Merlin’s Quest


 IN THE 90S, Intel and Shockwave wanted to demonstrate a game that would use some special rendering features new in the forthcoming Pentium 3 chip and give consumers a CD-like game playing online. Although it seems quaint today, Shockwave has kept Merlin’s Quest on its site all these years. I noticed a user review put up recently on the Shockwave site, “I loved this game when I was a kid...”

The original concept I came up with was culled from memories of movies like “Ivanhoe” (1952) and Classic Comics. But the Shockwave people hadn’t heard of these (!) and were keen on us using Bryce because it generated Myst-like scenery consumers associated with high production values. In the end my workmate churned out environments and I painted in the characters using Photoshop.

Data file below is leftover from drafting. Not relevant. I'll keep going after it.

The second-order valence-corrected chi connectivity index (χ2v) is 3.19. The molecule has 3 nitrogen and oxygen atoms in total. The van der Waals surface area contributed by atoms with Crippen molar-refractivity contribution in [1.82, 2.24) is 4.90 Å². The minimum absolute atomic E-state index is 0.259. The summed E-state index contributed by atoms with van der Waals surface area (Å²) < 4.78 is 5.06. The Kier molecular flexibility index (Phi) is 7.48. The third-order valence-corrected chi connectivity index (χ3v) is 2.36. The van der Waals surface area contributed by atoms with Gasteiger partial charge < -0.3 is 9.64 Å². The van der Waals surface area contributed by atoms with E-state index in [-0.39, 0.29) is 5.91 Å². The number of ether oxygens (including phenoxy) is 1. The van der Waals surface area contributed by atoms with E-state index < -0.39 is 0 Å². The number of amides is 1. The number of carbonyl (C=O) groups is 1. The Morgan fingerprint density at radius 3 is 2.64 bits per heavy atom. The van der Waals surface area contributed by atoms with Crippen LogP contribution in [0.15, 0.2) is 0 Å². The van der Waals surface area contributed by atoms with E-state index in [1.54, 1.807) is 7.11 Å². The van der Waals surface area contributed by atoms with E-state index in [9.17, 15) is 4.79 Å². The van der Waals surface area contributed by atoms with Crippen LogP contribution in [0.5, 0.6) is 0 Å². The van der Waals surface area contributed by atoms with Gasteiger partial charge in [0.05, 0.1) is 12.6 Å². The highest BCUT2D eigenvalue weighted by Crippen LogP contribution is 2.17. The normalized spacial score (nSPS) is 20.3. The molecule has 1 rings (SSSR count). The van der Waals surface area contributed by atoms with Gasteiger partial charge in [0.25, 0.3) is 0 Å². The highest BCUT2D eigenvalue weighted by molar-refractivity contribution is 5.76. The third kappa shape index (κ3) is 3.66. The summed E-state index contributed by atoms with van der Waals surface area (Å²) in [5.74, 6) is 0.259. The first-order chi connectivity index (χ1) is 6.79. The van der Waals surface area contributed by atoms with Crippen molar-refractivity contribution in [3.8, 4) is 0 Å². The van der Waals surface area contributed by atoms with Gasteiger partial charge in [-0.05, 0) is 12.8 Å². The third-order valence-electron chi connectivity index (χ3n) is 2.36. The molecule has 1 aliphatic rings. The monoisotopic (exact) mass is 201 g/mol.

Here are examples from the original proposal. A bumbling page would awaken from his storage room quarters and stand before a magic mirror...

The page would have followed the user’s mouse who would have guided him through a series of comic-book like adventures. 

The page is shown wearing blue. Also shown are renderings of Merlin and Morgan Le Fay.

The head of Merlin would hover Oz-like over a stone relief set on the floor. 

The six shields represented the original six games planned for Merlin’s Quest. To go to a game, the player would position the page to stand on its shield.

For its time, Merlin’s Quest was one of the first 3D-like game environments casual game players had ever experienced. But today, with 3D rendering so cheap and commonplace, hand drawn art has returned to game design.

Above, character studies, iterations for page, background art